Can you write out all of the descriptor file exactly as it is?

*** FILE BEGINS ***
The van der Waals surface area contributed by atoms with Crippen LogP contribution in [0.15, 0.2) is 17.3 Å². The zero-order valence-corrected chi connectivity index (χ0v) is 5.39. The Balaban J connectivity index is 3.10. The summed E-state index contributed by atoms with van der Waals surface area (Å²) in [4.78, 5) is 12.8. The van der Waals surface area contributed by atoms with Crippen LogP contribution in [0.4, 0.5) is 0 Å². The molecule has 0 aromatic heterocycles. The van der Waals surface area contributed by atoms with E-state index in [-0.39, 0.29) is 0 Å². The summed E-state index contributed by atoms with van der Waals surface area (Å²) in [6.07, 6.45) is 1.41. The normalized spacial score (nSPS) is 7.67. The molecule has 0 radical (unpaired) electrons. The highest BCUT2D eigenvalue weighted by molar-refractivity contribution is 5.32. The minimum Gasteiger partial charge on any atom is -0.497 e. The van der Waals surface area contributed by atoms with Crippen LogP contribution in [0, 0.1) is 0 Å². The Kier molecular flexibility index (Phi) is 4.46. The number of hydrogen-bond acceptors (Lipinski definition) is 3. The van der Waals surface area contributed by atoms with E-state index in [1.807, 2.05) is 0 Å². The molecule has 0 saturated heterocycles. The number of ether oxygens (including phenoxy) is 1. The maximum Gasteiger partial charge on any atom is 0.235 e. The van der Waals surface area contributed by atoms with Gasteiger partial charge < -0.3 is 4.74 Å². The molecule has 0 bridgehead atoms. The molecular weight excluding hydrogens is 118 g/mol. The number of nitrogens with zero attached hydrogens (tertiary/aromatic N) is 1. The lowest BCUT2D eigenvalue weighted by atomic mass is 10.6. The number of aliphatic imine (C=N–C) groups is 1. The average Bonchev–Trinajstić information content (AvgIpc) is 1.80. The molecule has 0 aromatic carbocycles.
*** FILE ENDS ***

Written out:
The van der Waals surface area contributed by atoms with Crippen LogP contribution in [0.15, 0.2) is 17.3 Å². The zero-order valence-corrected chi connectivity index (χ0v) is 5.39. The Balaban J connectivity index is 3.10. The summed E-state index contributed by atoms with van der Waals surface area (Å²) in [4.78, 5) is 12.8. The van der Waals surface area contributed by atoms with Crippen LogP contribution in [0.4, 0.5) is 0 Å². The molecule has 0 aromatic heterocycles. The van der Waals surface area contributed by atoms with E-state index in [-0.39, 0.29) is 0 Å². The summed E-state index contributed by atoms with van der Waals surface area (Å²) in [6.07, 6.45) is 1.41. The normalized spacial score (nSPS) is 7.67. The molecule has 0 radical (unpaired) electrons. The highest BCUT2D eigenvalue weighted by molar-refractivity contribution is 5.32. The minimum Gasteiger partial charge on any atom is -0.497 e. The van der Waals surface area contributed by atoms with Crippen LogP contribution in [0, 0.1) is 0 Å². The Kier molecular flexibility index (Phi) is 4.46. The number of hydrogen-bond acceptors (Lipinski definition) is 3. The van der Waals surface area contributed by atoms with E-state index in [1.807, 2.05) is 0 Å². The molecule has 0 saturated heterocycles. The number of ether oxygens (including phenoxy) is 1. The maximum Gasteiger partial charge on any atom is 0.235 e. The van der Waals surface area contributed by atoms with Gasteiger partial charge < -0.3 is 4.74 Å². The molecule has 0 bridgehead atoms. The molecular weight excluding hydrogens is 118 g/mol. The number of nitrogens with zero attached hydrogens (tertiary/aromatic N) is 1. The lowest BCUT2D eigenvalue weighted by atomic mass is 10.6. The number of aliphatic imine (C=N–C) groups is 1. The average Bonchev–Trinajstić information content (AvgIpc) is 1.80. The molecule has 0 aromatic carbocycles.